Thomas Smiley died in battle during the Siege of Derry in 1689. As a Williamite defender of the city, he helped to prevent the fall of the city to King James II, which allowed time for the Royal Navy of William III of England to arrive and lift the siege. [2]


A Williamite is a follower of King William III of England who deposed King James II in the Glorious Revolution. William, the Stadtholder of the Dutch Republic, replaced James with the support of English Whigs.

William III of England Stadtholder, Prince of Orange and King of England, Scotland and Ireland

William III, also widely known as William of Orange, was sovereign Prince of Orange from birth, Stadtholder of Holland, Zeeland, Utrecht, Gelderland and Overijssel in the Dutch Republic from 1672 and King of England, Ireland and Scotland from 1689 until his death in 1702. As King of Scotland, he is known as William II. He is sometimes informally known in Northern Ireland and Scotland as "King Billy".


In recognition of Thomas's courage in battle, the Smiley Family was awarded an Armorial Ensign by William Hawkins, Esq., Ulster King of Arms about 1700. [3]

This ensign was confirmed and duly recorded in 1815 by the Crown; through Sir William Betham, Knight Deputy of Ulster, King of Arms. [4]

King of Arms

King of Arms is the senior rank of an officer of arms. In many heraldic traditions, only a king of arms has the authority to grant armorial bearings and sometimes certify genealogies and noble titles. In other traditions, the power has been delegated to other officers of similar rank.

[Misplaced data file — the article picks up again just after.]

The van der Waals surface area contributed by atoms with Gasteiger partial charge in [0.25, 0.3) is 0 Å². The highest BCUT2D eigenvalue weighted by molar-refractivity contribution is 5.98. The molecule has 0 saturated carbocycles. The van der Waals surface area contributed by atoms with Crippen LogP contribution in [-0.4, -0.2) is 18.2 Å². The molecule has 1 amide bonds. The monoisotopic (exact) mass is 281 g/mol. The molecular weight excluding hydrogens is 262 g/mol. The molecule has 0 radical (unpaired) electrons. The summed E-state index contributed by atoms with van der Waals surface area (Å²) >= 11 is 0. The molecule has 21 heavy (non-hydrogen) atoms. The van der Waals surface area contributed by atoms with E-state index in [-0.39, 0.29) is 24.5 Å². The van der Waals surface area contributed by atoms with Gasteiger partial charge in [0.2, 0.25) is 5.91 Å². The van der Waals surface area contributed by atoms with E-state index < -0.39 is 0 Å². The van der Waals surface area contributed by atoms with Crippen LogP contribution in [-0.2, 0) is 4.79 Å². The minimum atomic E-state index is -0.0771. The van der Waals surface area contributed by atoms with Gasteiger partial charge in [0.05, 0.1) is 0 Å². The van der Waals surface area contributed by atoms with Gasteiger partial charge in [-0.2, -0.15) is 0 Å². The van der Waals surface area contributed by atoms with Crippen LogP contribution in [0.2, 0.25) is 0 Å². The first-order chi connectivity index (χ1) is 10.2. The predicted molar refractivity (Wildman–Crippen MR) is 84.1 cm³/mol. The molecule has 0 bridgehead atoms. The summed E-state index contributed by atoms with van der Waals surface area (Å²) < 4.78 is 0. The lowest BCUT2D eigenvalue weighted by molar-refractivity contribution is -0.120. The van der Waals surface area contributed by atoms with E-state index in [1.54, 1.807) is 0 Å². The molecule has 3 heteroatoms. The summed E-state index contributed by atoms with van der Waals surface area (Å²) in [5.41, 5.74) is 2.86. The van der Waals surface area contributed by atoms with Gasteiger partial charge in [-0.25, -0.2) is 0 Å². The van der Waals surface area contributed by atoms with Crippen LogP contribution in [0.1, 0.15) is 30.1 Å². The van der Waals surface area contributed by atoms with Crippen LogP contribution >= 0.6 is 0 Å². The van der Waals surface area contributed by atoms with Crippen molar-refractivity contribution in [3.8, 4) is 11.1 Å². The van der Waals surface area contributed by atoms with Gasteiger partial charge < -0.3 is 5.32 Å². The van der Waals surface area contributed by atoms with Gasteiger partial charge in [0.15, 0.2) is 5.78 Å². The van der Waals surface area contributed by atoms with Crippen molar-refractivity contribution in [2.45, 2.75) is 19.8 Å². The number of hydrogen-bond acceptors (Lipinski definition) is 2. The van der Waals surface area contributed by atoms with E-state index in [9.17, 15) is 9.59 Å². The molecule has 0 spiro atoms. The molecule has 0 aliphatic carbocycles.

Key elements of the ensign include: a Chevron (insignia) which denotes military valor, an armored arm upon the Crest (heraldry) which signifies strength or power, and iron dart heads Pheon indicating defence of Crown property.

The motto of the crest "Viribus Virtus" translates as "Valor in Arms" or "Virtue with Power".


Despite the fact that Thomas Smiley died in battle, his legacy extends through his three sons that settled in America in the 1700s. They established the bloodlines that subsequently have grown to many thousands of Smiley descendants. [5]

John Smiley settled in Pennsylvania, William Smiley settled in Virginia, and Francis Smiley settled in New Hampshire.

Several sons of these settlers served as soldiers in the American Revolutionary War. [6] [7]


Thomas Smiley's biography was written by Oliver H. White in 1949. This biography was compiled into the book Genealogy of Smiley family and descendants (1971) by Jane Myrtle Hinkhouse, which may be found in the Library of Congress. [8] [9] In addition, the Library of Congress produced a microfilm record of this book in 1985. [10]

The biography details the notability of Thomas Smiley that was recorded by the Crown of England following the Siege of Derry in 1689.

See also

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  1. The Scots in Ulster Surname Map by Dr. William Roulston, Ulster Historical Foundation, 2008
  2. Fighters of Derry; Their Deeds and Descendants, Being a Chronicle of Events in Ireland during the Revolutionary Period, 1688-1691 by William R Young, published by London, Evre and Spottiswoode, 1932
  3. Representative Women of New England, p.30, by Julia Ward Howe, New England Historical Pub. Co., 1904
  4. Office of the Chief Herald, National Library of Ireland
  5., Smiley Family data page
  6. Daughters of the American Revolution, National Number 639031, et al.
  7. Daughters of the American Revolution, Patriot Index (1966), page 623
  8. Genealogy of Smiley Family and descendants, by M. J. Hinkhouse, LC class CS71.S64 1971, Dewey Decimal class 929/.2/0973
  9. Open Library ID OL5469676M, LC Control Number 73172694
  10. Open Library ID OL2689590M, LC Control Number 85890870